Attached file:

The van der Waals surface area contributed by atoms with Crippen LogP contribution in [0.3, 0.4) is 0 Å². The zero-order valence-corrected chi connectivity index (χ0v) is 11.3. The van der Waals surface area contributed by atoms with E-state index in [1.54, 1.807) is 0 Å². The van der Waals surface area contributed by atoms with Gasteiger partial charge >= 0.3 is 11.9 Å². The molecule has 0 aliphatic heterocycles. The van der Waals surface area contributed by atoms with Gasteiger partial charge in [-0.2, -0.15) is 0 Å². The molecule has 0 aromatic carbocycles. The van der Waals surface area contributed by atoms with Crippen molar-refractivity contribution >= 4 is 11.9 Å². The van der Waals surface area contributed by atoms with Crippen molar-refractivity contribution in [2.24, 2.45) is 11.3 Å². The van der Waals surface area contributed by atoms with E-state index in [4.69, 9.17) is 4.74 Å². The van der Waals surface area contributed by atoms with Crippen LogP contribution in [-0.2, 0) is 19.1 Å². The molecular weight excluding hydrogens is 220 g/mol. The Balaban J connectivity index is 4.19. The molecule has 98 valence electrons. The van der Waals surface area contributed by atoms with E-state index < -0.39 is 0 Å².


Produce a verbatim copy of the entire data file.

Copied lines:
The van der Waals surface area contributed by atoms with Crippen LogP contribution in [0.3, 0.4) is 0 Å². The zero-order valence-corrected chi connectivity index (χ0v) is 11.3. The van der Waals surface area contributed by atoms with E-state index in [1.54, 1.807) is 0 Å². The van der Waals surface area contributed by atoms with Gasteiger partial charge >= 0.3 is 11.9 Å². The molecule has 0 aliphatic heterocycles. The van der Waals surface area contributed by atoms with Gasteiger partial charge in [-0.2, -0.15) is 0 Å². The molecule has 0 aromatic carbocycles. The van der Waals surface area contributed by atoms with Crippen molar-refractivity contribution >= 4 is 11.9 Å². The van der Waals surface area contributed by atoms with Crippen molar-refractivity contribution in [2.24, 2.45) is 11.3 Å². The van der Waals surface area contributed by atoms with E-state index in [4.69, 9.17) is 4.74 Å². The van der Waals surface area contributed by atoms with Crippen LogP contribution in [-0.2, 0) is 19.1 Å². The molecular weight excluding hydrogens is 220 g/mol. The Balaban J connectivity index is 4.19. The molecule has 98 valence electrons. The van der Waals surface area contributed by atoms with E-state index < -0.39 is 0 Å².